Tepe Düzen

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Tepe Düzen is a Classical-Hellenistic settlement at only 1.8km southwest of Sagalassos, that was discovered during the 2005 archaeological survey lead by dr. Hannelore Vanhaverbeke. The wall remains of numerous buildings (houses?) are visible at the surface over an area of more than 120ha, spread over two plateaus. To the north of these plateaus, the 1784m high mount Zencirli rises up. On top of this mountain, the remains of a fortification wall made of large stone boulders indicate that mount Zencirli contained a fortified acropolis for the lower city. The two plateaus themselves were fortified with a similar wall as well.

After two seasons of small scale excavations (2006-2007) and one campaign of large scale excavations (2008) we are slowly discovering various aspects of the life of the people that once inhabited this settlement. The only remaining part of the houses excavated so far is a socle made of fieldstones. The upper part of the walls were probably made of wattle-and-daub, a building material made of interwoven branches (wattle) covered with a clayish mixture (daub), of which some burnt leftovers were found. As no roof tiles were recovered, the roofs were probably made of organic materials (wood, straw, clay). As the winters in this area were and are wet, it is rather improbable that the roofs were flat.

At least some of the houses must have been so-called courtyard houses, with rooms arranged around a courtyard, where people could for example cook or weave in open air. The geophysical investigation by prof. Branko Music shows that at least the eastern plateau is a rather densely built area, with a close pattern of buildings, “streets” or alleys and open spaces. As the excavations have pointed out that there must have been a lot of building and rebuilding activities in a relatively short amount of time, it is improbable that all buildings visible on the geophysical results are contemporary.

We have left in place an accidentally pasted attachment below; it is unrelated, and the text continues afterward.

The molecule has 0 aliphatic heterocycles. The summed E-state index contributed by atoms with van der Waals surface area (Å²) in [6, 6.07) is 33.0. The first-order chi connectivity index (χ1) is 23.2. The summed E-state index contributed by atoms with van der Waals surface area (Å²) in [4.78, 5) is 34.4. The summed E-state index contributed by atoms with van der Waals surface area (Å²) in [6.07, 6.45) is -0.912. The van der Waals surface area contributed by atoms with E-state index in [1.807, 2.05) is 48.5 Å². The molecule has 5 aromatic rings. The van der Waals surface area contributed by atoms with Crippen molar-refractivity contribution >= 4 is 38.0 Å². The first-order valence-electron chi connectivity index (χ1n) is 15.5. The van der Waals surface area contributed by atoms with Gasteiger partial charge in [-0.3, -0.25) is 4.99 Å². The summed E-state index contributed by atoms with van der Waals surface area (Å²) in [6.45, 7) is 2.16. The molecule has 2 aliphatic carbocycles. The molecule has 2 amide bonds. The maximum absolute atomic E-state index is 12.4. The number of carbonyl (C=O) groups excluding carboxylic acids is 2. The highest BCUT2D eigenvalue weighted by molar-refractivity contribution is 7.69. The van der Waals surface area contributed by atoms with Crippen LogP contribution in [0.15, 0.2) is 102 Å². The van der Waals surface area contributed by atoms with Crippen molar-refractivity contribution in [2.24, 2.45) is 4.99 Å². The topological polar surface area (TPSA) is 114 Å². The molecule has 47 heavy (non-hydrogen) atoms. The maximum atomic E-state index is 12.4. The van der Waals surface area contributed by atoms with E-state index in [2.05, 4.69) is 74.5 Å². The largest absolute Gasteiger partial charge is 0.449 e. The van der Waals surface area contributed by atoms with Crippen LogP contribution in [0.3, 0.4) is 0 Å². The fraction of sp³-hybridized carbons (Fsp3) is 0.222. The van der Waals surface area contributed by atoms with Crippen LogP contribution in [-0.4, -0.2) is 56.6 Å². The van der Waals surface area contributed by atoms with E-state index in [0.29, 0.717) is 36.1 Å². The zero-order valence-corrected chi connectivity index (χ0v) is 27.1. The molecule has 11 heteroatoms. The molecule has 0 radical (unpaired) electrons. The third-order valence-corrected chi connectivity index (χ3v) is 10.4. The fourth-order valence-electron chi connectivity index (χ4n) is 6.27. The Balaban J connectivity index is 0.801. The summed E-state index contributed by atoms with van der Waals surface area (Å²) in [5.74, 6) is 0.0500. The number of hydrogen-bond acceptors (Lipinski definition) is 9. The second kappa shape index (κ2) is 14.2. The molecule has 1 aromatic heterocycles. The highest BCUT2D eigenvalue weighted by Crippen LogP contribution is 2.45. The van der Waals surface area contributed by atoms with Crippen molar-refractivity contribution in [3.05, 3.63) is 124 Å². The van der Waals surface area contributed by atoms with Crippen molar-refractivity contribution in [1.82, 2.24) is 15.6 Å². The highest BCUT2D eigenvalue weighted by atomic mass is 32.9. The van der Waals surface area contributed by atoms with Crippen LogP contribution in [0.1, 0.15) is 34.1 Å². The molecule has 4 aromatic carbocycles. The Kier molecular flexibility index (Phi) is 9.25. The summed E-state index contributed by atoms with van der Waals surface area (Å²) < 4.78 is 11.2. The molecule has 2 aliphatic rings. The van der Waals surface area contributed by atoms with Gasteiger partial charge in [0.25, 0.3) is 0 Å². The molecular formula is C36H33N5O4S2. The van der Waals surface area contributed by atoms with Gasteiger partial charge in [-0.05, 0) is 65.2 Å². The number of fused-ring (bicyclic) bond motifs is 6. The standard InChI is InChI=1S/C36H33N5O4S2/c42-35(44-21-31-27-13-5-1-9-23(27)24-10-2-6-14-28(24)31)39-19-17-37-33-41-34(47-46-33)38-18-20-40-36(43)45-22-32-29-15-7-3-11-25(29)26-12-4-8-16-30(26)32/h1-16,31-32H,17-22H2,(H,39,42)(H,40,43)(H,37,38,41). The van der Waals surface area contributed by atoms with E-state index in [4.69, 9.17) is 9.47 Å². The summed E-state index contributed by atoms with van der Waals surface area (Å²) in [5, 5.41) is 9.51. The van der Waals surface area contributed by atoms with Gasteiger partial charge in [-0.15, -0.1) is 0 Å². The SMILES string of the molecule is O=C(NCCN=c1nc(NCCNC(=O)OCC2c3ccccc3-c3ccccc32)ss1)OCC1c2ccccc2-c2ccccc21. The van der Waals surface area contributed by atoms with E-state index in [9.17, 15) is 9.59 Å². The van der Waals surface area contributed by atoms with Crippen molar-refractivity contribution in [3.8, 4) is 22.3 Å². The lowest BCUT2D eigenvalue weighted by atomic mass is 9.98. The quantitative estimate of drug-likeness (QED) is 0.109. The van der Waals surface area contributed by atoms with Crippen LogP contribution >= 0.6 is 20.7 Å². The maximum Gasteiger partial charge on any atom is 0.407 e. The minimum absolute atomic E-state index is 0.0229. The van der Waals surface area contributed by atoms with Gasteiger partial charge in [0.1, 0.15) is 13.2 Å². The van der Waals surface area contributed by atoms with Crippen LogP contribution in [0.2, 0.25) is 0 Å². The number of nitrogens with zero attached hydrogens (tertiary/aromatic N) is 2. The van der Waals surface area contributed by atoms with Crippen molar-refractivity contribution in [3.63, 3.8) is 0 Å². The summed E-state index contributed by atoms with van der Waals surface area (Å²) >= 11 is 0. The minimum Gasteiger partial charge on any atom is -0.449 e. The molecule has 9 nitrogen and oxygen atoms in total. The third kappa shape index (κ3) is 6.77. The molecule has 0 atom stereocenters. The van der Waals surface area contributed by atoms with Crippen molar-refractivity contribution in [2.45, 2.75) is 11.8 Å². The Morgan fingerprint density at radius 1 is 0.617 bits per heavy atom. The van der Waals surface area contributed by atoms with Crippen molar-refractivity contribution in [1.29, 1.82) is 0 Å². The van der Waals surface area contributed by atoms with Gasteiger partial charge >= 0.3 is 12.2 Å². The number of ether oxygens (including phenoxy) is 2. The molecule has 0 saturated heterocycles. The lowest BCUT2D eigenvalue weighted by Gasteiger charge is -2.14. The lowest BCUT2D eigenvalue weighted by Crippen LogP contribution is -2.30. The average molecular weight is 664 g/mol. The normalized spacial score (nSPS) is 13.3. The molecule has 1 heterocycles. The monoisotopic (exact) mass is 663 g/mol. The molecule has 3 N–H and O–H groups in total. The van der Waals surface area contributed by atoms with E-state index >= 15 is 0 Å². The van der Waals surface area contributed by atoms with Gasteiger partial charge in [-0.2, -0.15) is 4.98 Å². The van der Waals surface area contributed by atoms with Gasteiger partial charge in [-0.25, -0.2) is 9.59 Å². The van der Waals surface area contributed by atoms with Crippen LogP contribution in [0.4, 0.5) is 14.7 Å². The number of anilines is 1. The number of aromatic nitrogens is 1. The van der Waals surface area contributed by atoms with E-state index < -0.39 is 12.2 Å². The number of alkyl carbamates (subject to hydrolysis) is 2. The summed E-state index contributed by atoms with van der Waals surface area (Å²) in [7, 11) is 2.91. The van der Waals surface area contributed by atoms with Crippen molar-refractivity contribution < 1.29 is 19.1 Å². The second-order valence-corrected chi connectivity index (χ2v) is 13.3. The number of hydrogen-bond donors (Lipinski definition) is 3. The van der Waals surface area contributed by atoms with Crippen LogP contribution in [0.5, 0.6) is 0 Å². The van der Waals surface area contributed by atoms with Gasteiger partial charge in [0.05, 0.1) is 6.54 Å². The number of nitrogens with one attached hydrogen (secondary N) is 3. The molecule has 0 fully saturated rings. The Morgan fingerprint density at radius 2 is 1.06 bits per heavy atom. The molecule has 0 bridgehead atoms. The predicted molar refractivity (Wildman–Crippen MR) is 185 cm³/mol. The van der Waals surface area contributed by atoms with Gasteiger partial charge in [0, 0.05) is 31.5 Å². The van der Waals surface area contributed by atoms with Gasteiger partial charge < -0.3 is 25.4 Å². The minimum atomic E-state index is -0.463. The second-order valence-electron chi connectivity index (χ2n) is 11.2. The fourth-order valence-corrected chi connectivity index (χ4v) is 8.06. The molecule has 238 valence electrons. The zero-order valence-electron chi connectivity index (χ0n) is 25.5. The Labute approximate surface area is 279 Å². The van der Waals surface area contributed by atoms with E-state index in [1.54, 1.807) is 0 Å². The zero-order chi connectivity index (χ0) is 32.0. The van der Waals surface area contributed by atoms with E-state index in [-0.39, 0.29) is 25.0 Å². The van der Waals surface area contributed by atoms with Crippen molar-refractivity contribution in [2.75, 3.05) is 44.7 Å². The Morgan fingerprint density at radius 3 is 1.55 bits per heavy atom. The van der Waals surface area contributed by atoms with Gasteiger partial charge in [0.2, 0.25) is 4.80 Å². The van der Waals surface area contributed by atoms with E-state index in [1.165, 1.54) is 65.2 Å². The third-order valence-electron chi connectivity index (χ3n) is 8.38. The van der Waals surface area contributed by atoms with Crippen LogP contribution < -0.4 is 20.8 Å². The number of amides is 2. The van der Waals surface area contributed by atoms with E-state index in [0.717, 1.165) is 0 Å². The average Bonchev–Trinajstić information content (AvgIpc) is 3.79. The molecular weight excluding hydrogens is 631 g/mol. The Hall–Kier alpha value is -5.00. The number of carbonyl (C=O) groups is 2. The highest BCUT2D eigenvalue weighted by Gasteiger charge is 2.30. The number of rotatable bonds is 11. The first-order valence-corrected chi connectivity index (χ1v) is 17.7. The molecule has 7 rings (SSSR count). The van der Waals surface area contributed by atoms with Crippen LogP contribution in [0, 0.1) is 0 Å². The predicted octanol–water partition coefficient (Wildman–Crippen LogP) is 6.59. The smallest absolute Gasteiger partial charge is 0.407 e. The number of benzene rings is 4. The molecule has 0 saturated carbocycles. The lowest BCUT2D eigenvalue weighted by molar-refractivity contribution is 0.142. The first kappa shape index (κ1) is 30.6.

Most of the small finds originate from refuse pits (2006-2007 excavations) or a thick refuse layer covering the buildings excavated in 2008. Those finds, together with some archaeological structures, offer us hints on the economy of the Tepe Düzen settlement.

Firstly, the presence of mainly sheep/goat bone refuse, together with the find of many loom weights (ceramic weights attached to the end of the threads on a loom to keep them straight), shows that textile production was an important activity of the people living at Tepe Düzen.

Next to that, the 2008 excavations yielded many bone objects. A lot of so-called astragaloi, smoothened knucklebones used in games or in divination, were found, as well as some other pieces of decorated bone or antler.

Thirdly, the find of two (destroyed) pottery kilns during the 2008 excavations show that pottery was locally produced. The scale of this production seems to be simply self-sufficient, in contrary to the later, large-scale production in the potters’ quarter at Sagalassos.

Lastly, the find of metal ores (iron, tin, lead) and waste of metal production, proves that the people at Tepe Düzen made their own metal objects. At least some of the metal ores (tin) do not originate from this region of Turkey, and may therefore have been imported over a large distance. The metal objects found at Tepe Düzen include weaponry (spear-, arrow- and plumheads), jewelry (rings) and unidentified tools or parts of objects. Future archaeometric investigation will have to point out whether or not all metal objects retrieved have been locally produced.

The pottery finds from the excavations have roughly been dated to the 5th to 2nd century BC (Classical-Hellenistic period). These dates have been confirmed by C14 datings of animal bones and plant seeds from archaeological contexts.

One of the major questions in the investigation of Tepe Düzen is the relationship between this settlement and Sagalassos, where some remains of Hellenistic date have been found as well. The architectural remains at Tepe Düzen are atypical for this period (Hellenistic buildings elsewhere in the Mediterranean are usually made of regularly cut stones and have a roof built of tiles) this fact raises the question which people inhabited this settlement and what was their relationship to the broader region.